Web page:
The company behind the Soylent meal-replacement drinks and powders popularized by Silicon Valley has stopped selling its products in Canada, after the Canadian Food Inspection Agency (CFIA) determined they did not meet regulations.
In a letter posted on the Soylent website, Rob Rhinehart, founder and chief executive of Rosa Foods Inc., said the CFIA had recently informed the company that its products failed to meet "a select few" of its requirements for a "meal replacement."
Rhinehart said the company would fully comply, and is working with Health Canada and the CFIA to resolve the issue.
He suggested, however, that the government agency's standards are outdated, stating, "We strongly feel these requirements do not reflect the current understanding of human nutritional needs."
Soylent products have been available in Canada since June, 2015. The drinks and powders, which are meant to be mixed with water, are marketed as nutritionally complete meals that are specially "engineered" to provide 400 kcals per serving and 20 per cent of daily nutritional requirements.
Created by startup workers in Sunnyvale, Calif., who reportedly subsisted on frozen corn dogs and ramen, Soylent has since been dubbed a favourite meal replacement among Silicon Valley tech workers.
The CFIA said it contacted the company early this month.
"As part of routine import inspection activities, the CFIA identified that certain Soylent products were not in compliance with the Food and Drug Regulations with regard to meal replacements," the CFIA said in an e-mail.
The CFIA said further Soylent imports would have to comply with regulations, but noted there was no need to recall any remaining products that are currently on store shelves since there is no immediate health risk to consumers.
Previously, the CFIA recalled Soylent's Food Bar products in October, 2016, due to complaints they made consumers ill.
In his letter, Rhinehart said the company is unable to ship any additional product to its Canadian warehouses or sell Soylent products to Canadians until the issue is resolved. The company had no timelines for resuming its shipments to Canada.
Here are five things to know about Soylent's retreat from the Canadian market:
1. What is the CFIA's definition of meal replacement?
The CFIA defines meal replacement as follows: "A formulated food that, by itself, can replace one or more daily meals."
It points out compositional standards for meal replacements are specified in Section B.24.200 of Canada's Food and Drug Regulations. Among these standards, meal replacements must provide a minimum of 225 kcal per serving. Unless it is a weight-loss product, no less than 15 per cent and no more than 40 per cent of the total calorie count must come from protein.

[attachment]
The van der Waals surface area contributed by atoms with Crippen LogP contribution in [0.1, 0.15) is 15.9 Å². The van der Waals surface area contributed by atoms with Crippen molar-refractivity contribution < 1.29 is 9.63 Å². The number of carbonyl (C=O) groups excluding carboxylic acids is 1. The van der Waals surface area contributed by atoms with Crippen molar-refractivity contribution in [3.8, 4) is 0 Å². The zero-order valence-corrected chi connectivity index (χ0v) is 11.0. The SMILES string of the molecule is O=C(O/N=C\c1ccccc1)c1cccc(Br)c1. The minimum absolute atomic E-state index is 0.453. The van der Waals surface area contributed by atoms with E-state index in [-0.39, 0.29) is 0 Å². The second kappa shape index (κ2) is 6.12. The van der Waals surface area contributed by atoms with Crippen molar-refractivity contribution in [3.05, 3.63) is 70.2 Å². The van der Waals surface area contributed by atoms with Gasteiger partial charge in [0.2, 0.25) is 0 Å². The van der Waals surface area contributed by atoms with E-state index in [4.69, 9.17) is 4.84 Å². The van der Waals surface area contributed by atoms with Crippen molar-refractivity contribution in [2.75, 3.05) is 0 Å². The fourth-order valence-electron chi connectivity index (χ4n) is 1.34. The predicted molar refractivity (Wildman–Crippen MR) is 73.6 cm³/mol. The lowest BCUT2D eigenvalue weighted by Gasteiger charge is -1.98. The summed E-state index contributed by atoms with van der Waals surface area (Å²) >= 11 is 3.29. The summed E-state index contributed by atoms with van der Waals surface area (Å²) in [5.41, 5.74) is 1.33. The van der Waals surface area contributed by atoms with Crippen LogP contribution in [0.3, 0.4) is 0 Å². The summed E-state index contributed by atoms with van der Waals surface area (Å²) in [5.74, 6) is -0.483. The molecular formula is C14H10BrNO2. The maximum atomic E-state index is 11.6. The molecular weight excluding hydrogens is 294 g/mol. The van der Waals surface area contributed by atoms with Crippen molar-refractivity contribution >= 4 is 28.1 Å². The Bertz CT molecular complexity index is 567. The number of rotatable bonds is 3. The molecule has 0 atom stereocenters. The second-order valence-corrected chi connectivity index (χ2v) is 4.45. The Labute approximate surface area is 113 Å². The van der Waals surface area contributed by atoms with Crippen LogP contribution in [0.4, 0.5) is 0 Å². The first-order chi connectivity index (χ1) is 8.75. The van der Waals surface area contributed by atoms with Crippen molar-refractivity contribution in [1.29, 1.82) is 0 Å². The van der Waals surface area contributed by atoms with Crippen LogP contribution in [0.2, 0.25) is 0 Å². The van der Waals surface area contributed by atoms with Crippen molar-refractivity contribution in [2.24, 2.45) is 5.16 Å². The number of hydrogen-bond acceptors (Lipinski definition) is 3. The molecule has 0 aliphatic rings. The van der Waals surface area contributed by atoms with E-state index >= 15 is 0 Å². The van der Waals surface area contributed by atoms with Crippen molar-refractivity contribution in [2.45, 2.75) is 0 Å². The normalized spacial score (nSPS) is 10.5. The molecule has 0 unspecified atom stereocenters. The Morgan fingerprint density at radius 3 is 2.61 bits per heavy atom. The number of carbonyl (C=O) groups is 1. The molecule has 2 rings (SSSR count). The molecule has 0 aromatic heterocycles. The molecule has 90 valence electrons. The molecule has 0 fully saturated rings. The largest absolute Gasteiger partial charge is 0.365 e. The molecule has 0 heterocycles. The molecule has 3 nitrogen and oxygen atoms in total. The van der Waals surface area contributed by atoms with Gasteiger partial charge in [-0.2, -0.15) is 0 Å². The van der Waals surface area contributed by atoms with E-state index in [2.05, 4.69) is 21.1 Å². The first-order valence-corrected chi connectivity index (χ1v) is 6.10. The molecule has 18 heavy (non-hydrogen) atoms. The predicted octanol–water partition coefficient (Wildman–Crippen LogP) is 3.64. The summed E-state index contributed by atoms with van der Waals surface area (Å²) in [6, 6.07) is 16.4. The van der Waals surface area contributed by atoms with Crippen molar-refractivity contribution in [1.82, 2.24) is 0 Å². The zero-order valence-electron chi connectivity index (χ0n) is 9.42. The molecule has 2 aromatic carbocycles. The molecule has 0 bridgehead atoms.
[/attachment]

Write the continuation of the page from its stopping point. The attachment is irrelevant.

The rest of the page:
The fat content can make up no more than 35 per cent of the total energy it provides, unless it is meant to be a replacement for all daily meals, in which case the maximum is 30 per cent.
A minimum of 3 per cent of the calories must come from linoleic acid in the form of a glyceride. The proteins present in the meal replacement must also have the nutritional quality equivalent to that of casein or meet a certain level, calculated by a specific formula.
The standards also include a lengthy table of minimum and maximum amounts of vitamins and minerals per serving, such a minimum of 1.25 micrograms and maximum of 2.5 micrograms of vitamin D; no less than 2.5 mg and no more than 5 mg of vitamin E; between 200 and 400 mg of calcium; and between 2.5 and 5 mg of iron.
2. Who created these standards and when?
These standards for meal replacements were created by Health Canada. Health Canada says they were first introduced in the early 1970s, and updated in the early 1990s.
3. How exactly did Soylent fail to meet these requirements?
The CFIA was not able to provide details of how Soylent failed to meet the requirements, noting information regarding this issue must be requested under the Access to Information Act.
A director of communications for Soylent declined to answer questions from The Globe and Mail, noting the company's official statements on its website were all she was able to share.
4. The company statement suggested that Canadian requirements are behind the times. Is this true?
Considering Health Canada hasn't changed its regulations on meal replacements since the early 1990s, it wouldn't hurt if the government reviewed its standards, says Andrea D'Ambrosio, a spokeswoman for the Dietitians of Canada and registered dietitian at Kitchener, Ont.-based Dietetic Directions.
"It has been a while [since they've been updated] and recommendations have shifted, technology has advanced," she says.
For example, Health Canada updated its daily recommendations for vitamin D and calcium after a 2010 review.
5. Can any 'meal replacement' fulfill a human's daily nutritional needs?
In short, no, says D'Ambrosio.
Meal replacements can help certain people, such as the elderly, who require a boost in their nutritional intake, she says. But they don't provide all the essential and non-essential nutrients, such as omega-3 fats and fibre, that people get from a varied diet.
Whole foods, on the other hand, contain nutrients that are synergistic, she says. An apple, for instance, has vitamins and antioxidants, that work together and it's difficult to recreate the effect by assembling the separate components.
"It would be better than missing a meal, without a doubt. But would it replace a meal? No, definitely not," D'Ambrosio says.